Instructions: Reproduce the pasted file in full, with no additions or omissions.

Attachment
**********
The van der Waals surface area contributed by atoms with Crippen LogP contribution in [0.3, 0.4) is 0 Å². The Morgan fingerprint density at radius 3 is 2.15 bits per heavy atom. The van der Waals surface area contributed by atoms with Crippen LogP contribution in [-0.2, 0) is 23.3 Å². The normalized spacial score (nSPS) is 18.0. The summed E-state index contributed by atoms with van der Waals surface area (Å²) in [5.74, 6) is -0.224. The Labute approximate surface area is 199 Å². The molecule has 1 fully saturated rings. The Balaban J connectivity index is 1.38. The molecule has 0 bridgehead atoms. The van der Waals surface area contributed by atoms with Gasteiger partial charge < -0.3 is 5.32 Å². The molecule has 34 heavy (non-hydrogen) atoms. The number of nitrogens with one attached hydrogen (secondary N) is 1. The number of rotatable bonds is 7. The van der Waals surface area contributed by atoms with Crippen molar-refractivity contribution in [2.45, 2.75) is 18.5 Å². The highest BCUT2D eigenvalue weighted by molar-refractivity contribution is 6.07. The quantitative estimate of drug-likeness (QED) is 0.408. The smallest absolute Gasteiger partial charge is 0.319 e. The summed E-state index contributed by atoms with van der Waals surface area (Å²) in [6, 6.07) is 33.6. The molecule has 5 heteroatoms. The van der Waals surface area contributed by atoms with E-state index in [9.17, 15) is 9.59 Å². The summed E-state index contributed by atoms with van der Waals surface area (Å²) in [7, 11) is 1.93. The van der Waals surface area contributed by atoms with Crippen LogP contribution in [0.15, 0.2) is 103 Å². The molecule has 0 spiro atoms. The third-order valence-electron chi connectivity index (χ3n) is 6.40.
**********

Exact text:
The van der Waals surface area contributed by atoms with Crippen LogP contribution in [0.3, 0.4) is 0 Å². The Morgan fingerprint density at radius 3 is 2.15 bits per heavy atom. The van der Waals surface area contributed by atoms with Crippen LogP contribution in [-0.2, 0) is 23.3 Å². The normalized spacial score (nSPS) is 18.0. The summed E-state index contributed by atoms with van der Waals surface area (Å²) in [5.74, 6) is -0.224. The Labute approximate surface area is 199 Å². The molecule has 1 fully saturated rings. The Balaban J connectivity index is 1.38. The molecule has 0 bridgehead atoms. The van der Waals surface area contributed by atoms with Gasteiger partial charge < -0.3 is 5.32 Å². The molecule has 34 heavy (non-hydrogen) atoms. The number of nitrogens with one attached hydrogen (secondary N) is 1. The number of rotatable bonds is 7. The van der Waals surface area contributed by atoms with Crippen molar-refractivity contribution in [2.45, 2.75) is 18.5 Å². The highest BCUT2D eigenvalue weighted by molar-refractivity contribution is 6.07. The quantitative estimate of drug-likeness (QED) is 0.408. The smallest absolute Gasteiger partial charge is 0.319 e. The summed E-state index contributed by atoms with van der Waals surface area (Å²) in [6, 6.07) is 33.6. The molecule has 5 heteroatoms. The van der Waals surface area contributed by atoms with E-state index in [9.17, 15) is 9.59 Å². The summed E-state index contributed by atoms with van der Waals surface area (Å²) in [7, 11) is 1.93. The van der Waals surface area contributed by atoms with Crippen LogP contribution in [0.15, 0.2) is 103 Å². The molecule has 0 spiro atoms. The third-order valence-electron chi connectivity index (χ3n) is 6.40.